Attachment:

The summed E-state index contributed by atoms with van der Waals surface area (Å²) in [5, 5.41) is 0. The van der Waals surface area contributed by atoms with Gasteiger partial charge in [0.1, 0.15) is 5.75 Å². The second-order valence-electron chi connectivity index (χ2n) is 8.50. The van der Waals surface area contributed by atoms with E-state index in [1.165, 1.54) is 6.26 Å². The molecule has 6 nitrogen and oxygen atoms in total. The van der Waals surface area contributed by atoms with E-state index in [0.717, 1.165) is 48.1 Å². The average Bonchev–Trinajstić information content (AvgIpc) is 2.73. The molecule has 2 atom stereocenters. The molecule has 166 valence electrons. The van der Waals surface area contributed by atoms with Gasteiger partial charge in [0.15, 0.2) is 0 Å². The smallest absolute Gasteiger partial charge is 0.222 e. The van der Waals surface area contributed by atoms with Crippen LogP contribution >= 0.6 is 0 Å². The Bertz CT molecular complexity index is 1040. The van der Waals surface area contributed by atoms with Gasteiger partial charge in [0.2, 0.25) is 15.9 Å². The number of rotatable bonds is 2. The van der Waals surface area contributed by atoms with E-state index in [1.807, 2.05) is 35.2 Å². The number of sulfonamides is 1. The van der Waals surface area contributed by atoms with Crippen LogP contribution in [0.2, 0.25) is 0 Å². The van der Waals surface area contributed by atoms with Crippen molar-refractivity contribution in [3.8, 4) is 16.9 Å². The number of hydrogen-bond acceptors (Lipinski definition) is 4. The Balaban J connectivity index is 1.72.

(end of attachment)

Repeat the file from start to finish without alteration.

The summed E-state index contributed by atoms with van der Waals surface area (Å²) in [5, 5.41) is 0. The van der Waals surface area contributed by atoms with Gasteiger partial charge in [0.1, 0.15) is 5.75 Å². The second-order valence-electron chi connectivity index (χ2n) is 8.50. The van der Waals surface area contributed by atoms with E-state index in [1.165, 1.54) is 6.26 Å². The molecule has 6 nitrogen and oxygen atoms in total. The van der Waals surface area contributed by atoms with E-state index in [0.717, 1.165) is 48.1 Å². The average Bonchev–Trinajstić information content (AvgIpc) is 2.73. The molecule has 2 atom stereocenters. The molecule has 166 valence electrons. The van der Waals surface area contributed by atoms with Gasteiger partial charge in [0.15, 0.2) is 0 Å². The smallest absolute Gasteiger partial charge is 0.222 e. The van der Waals surface area contributed by atoms with Crippen LogP contribution >= 0.6 is 0 Å². The Bertz CT molecular complexity index is 1040. The van der Waals surface area contributed by atoms with Gasteiger partial charge in [0.2, 0.25) is 15.9 Å². The number of rotatable bonds is 2. The van der Waals surface area contributed by atoms with E-state index in [1.807, 2.05) is 35.2 Å². The number of sulfonamides is 1. The van der Waals surface area contributed by atoms with Crippen LogP contribution in [0.2, 0.25) is 0 Å². The van der Waals surface area contributed by atoms with Crippen molar-refractivity contribution in [3.8, 4) is 16.9 Å². The number of hydrogen-bond acceptors (Lipinski definition) is 4. The Balaban J connectivity index is 1.72.